The surface of the county in the Basin is generally undulating, rising in some places into high bluffs or knobs several hundred feet in height. The water-shed is from southeast to northwest. One range of hills or elevated lands rises in Rutherford County, near Stewart's Creek, and extends southwesterly, but gradually sinks into a level a short distance from Franklin. The waters from the northern slope of this range flow into Mill Creek, so named from its early and numerous mills thereon. This drainage extends over the fertile lands of the Sixteenth and Seventeenth Districts. The higher lands afford excellent timber of cedar and other valuable timbers. Separating the Thirteenth and Twenty-first from the Twelfth and Twenty-second Districts is Duck River Ridge, which is the water-shed between the waters of Big Harpeth and the head waters of Rutherford and Flat Creeks. The principal drainage of the county, however, is by the Harpeth and its branches. This embraces a very large portion of the county. The Big Harpeth enters the county at College Grove, near the southeastern part of the county, and leaves it near the northwestern part. Not far from Mount Carmel rises West Harpeth, a stream which flows almost parallel with Big Harpeth, but unites with it a short distance northwest of Franklin. Each of these streams receives small tributaries, the largest and best known being Leiper's Creek, which enters West Harpeth not far from Hillsboro. Within the valley of these small rivers is seen some very fine country. It is even questioned if it can be surpassed anywhere. Formerly it was densely covered with heavy forest trees or a rank growth of cane. A short distance beneath the surface is a bed of limestone, but the soil along the river is a rich, black loam, capable of supporting a luxuriant growth of all the cereals known to the temperate climate, as well as other vegetable products, nor has the cultivation of these been wanting, for the late statistics show Williamson to afford the largest yield of wheat of any county in the State.

Little Harpeth, which flows near the well known Hollow Tree Gap, drains a much smaller amount of land than the other Harpeth, but none the less rich. South Harpeth cuts its way through the Rim or highlands in the extreme western part of the county. This is bordered by high hills and precipitous rocks, with an ever-changing bed. This feature of these rivers is noticeable within the recollections of men; they are much wider than formerly and not so deep; their rise is much higher and quicker than formerly, and their subsidence is much more rapid. The name Harpeth is said to have originated from two noted outlaws, who had their headquarters on Big Harpeth. Their names were HARP, and from their size were designated Big and Little Harp. After bidding defiance to the law and force for many years they were at last brought to punishment. The country lying along the South Harpeth is quite broken and is sparsely settled. Covering a large portion of districts--first, second, third and sixth--is a heavey growth of timber almost in its primitive luxuriance. In some portions of the county there is a sandy soil, from which there is a heavy growth of cedar, and in other parts there is a fine growth of white oak. Fine springs abound in almost every part of the county; these, with the fine grasses grown, make this an excellent stock-raising county, to which attention has been largely attracted since 1871. Besides the numerous other springs the county abounds in various medical springs. These are known as Smith's Springs, Cayce's Spring, and the best known of these now is the Fernvale Spring, owned by J. B. MCEWEN. Analyses of the water of the last-named spring have been made by several eminent chemists. These all show the water to possess high medical properties.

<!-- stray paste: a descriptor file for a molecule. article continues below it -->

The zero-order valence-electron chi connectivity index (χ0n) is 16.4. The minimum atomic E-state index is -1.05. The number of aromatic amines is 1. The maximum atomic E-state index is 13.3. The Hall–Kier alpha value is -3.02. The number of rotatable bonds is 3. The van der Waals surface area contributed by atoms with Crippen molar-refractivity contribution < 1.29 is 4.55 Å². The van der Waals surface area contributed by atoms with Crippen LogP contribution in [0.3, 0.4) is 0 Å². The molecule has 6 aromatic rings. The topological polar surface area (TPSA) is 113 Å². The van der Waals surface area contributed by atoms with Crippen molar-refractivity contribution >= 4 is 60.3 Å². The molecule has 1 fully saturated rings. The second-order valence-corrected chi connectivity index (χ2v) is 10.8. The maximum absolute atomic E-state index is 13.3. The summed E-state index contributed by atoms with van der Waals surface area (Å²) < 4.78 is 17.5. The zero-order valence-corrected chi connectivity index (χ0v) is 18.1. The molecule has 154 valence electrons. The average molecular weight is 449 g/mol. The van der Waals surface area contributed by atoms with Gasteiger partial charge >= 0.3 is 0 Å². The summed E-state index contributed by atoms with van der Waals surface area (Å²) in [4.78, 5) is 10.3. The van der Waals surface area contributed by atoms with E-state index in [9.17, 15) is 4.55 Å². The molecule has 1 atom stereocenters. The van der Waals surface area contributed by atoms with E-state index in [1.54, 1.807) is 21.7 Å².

The Crops

A comparison of the amount of cereals grown in Williamson County in 1870 and in 1885 will show the rapid incease in these products, and also the amount of these products grown in the county. The product of corn in bushels in 1870 was 1,010,443; of wheat, 227,294; of rye, 4,662; of oats, 99,933; of barley, 10,536. The corresponding cereals in 1885 were as follows: Indian corn, in bushels, 1,439,445; wheat, 315,966; rye, 2,265; oats, 585,522; barley, 499. The number of domestice animals for the same years were as follows: the number of horses and mules for 1870 were 10,314; cattle, 6,988; sheep, 15,226; hogs, 41,703. The same animals in 1885 were as follows: horses and mules, 11,442; cattle, 12,906; sheep, 15,809; hogs, 43,132.

Members of the State Legislature

Senate

  • Chapman White, 1805-07
  • N. T. Perkins, 1807-09
  • Thomas H. Benton, 1809-11
  • Newton Cannon, 1811-15
  • Amos Johnson, 1815-17
  • John Bell, 1817-19
  • Joel Parrish, 1819-21
  • Sterling Brown, 1821-25
  • Newton Cannon, 1827-29
  • Robert Jetton, 1829-35
  • Barclay Martin, 1835-41
  • W. H. Sneed, 1841-45
  • Abram Maney and J. W. Richardson, 1845-51
  • W. C. J. Burrus, 1851-53
  • P. O. N. Perkins, 1853-57
  • W. L. McComico, 1857-59
  • J. W. Richardson, 1859-60
  • A. W. Mess, 1865-66
  • W. Y. Elliott, 1867-68
  • D. M. McFall, 1868-70
  • T. F. P. Allison, 1871-73
  • A. T. Boyd, 1875-77
  • W. D. Fullerton, 1877-79
  • T. F. Perkins, 1879-81

House

  • Chapman White, 1803-05
  • Abram Maney, 1805-07
  • Moses Frierson, 1807-11
  • Amos Johnson, 1811-15
  • William Martin, 1815-21
  • Abram Maney, Jr., 1821-25
  • Samuel Perkins, 1825-27
  • Newton Cannon, 1829-31
  • R. C. Foster, 1831-35
  • M. P. Gentry, 1835-39
  • R. C. Foster, 1839-43
  • A. P. Maney, 1843-44
  • S. Venable and R. W. H. Bestick, 1845-46
  • J. Robison and F. Hardeman, 1847-48
  • E. Thompson and P. G. S. Perkins, 1849-50
  • David Campbell, 1851-53
  • Frank Hardeman, 1853-55
  • C. W. Beale, 1855-57
  • W. L. McComico, 1857-58
  • W. E. Ewing, 1859-60
  • J. W. Richardson, 1864-65
  • D. W. McFall, 1865-67
  • Atha Thomas, 1868-69
  • Samuel Perkins, 1875-76
  • F. M. Lavender, 1877-79
  • T. E. Haynes, 1879-83

Roads